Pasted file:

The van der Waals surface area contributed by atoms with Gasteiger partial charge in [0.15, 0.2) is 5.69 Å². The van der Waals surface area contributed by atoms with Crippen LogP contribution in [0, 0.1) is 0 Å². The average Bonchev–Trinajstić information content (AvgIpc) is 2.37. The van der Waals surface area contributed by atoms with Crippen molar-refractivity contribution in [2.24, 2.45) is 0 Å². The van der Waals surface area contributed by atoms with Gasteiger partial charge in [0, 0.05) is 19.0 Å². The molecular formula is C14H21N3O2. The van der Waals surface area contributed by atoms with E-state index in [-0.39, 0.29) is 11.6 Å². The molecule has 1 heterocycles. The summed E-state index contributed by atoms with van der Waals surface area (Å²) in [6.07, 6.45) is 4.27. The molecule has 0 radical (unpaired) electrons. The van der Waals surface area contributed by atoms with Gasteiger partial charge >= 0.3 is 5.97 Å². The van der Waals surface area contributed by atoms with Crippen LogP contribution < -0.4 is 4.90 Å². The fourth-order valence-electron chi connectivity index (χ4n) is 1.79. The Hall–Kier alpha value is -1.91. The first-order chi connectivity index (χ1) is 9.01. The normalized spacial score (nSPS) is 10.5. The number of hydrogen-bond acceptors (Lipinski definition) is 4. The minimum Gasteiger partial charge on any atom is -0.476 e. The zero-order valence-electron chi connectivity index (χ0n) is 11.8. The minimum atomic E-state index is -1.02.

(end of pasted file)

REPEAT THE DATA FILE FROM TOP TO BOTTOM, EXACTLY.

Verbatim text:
The van der Waals surface area contributed by atoms with Gasteiger partial charge in [0.15, 0.2) is 5.69 Å². The van der Waals surface area contributed by atoms with Crippen LogP contribution in [0, 0.1) is 0 Å². The average Bonchev–Trinajstić information content (AvgIpc) is 2.37. The van der Waals surface area contributed by atoms with Crippen molar-refractivity contribution in [2.24, 2.45) is 0 Å². The van der Waals surface area contributed by atoms with Gasteiger partial charge in [0, 0.05) is 19.0 Å². The molecular formula is C14H21N3O2. The van der Waals surface area contributed by atoms with E-state index in [-0.39, 0.29) is 11.6 Å². The molecule has 1 heterocycles. The summed E-state index contributed by atoms with van der Waals surface area (Å²) in [6.07, 6.45) is 4.27. The molecule has 0 radical (unpaired) electrons. The van der Waals surface area contributed by atoms with Gasteiger partial charge >= 0.3 is 5.97 Å². The van der Waals surface area contributed by atoms with Crippen LogP contribution < -0.4 is 4.90 Å². The fourth-order valence-electron chi connectivity index (χ4n) is 1.79. The Hall–Kier alpha value is -1.91. The first-order chi connectivity index (χ1) is 9.01. The normalized spacial score (nSPS) is 10.5. The number of hydrogen-bond acceptors (Lipinski definition) is 4. The minimum Gasteiger partial charge on any atom is -0.476 e. The zero-order valence-electron chi connectivity index (χ0n) is 11.8. The minimum atomic E-state index is -1.02.